Apple support doc explains what does, and doesn't get lossless Apple Music
What you need to know
- Apple has published a new support document to explain what will get support for Apple Music's new lossless audio.
- The document confirms what we'd suspected – AirPods Max are out of luck, even with the Lightning to 3.5 mm Audio Cable.
Why it didn't do this at the time of launch, nobody knows.
Apple has published a new support document that answers all the questions we had about what devices and accessories support Apple Music's new lossless format. And as suspected, AirPods Max owners are out of luck.
The document, which for some reason was made available days after lossless audio was announced, explains everything we'd wanted to know including which combination of headlines and cables will get lossless support.
As suspected, no Bluetooth earbuds or headphones will support lossless audio thanks to the lossy nature of the connection being used.
AirPods, AirPods Pro, AirPods Max, and Beats wireless headphones use Apple's AAC Bluetooth Codec to ensure excellent audio quality. Bluetooth connections don't support lossless audio.
Apple goes on to explain that users listening via traditional headphones and a Lightning to 3.5 mm Headphones Jack Adapter will also get the lossless experience, too.
The Lightning to 3.5 mm Headphone Jack Adapter is designed to transmit audio from the iPhone's Lightning connector. It contains a digital-to-analog converter that supports up to 24-bit/48 kHz lossless audio.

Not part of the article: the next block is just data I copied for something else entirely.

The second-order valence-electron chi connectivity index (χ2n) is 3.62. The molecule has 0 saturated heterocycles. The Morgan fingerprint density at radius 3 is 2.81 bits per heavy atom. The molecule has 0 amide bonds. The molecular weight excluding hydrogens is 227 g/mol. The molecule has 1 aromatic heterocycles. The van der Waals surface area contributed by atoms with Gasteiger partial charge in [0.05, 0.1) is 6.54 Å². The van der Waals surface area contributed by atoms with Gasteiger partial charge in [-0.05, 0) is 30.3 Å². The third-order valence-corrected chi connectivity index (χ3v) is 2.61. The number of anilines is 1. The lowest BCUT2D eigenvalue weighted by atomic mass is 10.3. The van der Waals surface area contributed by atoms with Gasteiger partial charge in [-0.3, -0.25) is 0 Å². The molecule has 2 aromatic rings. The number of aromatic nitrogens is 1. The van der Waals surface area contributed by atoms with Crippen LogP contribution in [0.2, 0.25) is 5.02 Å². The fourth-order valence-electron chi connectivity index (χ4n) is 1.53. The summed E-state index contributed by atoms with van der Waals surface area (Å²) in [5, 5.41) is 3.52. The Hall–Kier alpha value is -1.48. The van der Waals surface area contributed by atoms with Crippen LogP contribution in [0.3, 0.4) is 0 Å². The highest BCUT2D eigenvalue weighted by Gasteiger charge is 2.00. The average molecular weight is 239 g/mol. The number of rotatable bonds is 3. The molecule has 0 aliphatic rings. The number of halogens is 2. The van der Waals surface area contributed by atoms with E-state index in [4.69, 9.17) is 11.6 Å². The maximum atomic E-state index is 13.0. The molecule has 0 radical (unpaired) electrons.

But the news isn't so good for AirPods Max owners because, again as suspected, that Lightning to 3.5 mm Audio Cable isn't up to the job. Sort of, at least. That's because Apple does make it sound like we'll get some benefit from the lossless files – but it won't be true lossless because of the audio conversion going on.
The Lightning to 3.5 mm Audio Cable was designed to allow AirPods Max to connect to analog sources for listening to movies and music. AirPods Max can be connected to devices playing Lossless and Hi-Res Lossless recordings with exceptional audio quality. However, given the analog to digital conversion in the cable, the playback will not be completely lossless.
Apple also confirmed that the only way to listen to lossless music is via Apple Music. Tracks bought via iTunes, broadcast via radio, and part of a video won't support the new format.
Still keen to bag a pair of AirPods Max? be sure to check out our AirPods Max deals before you do!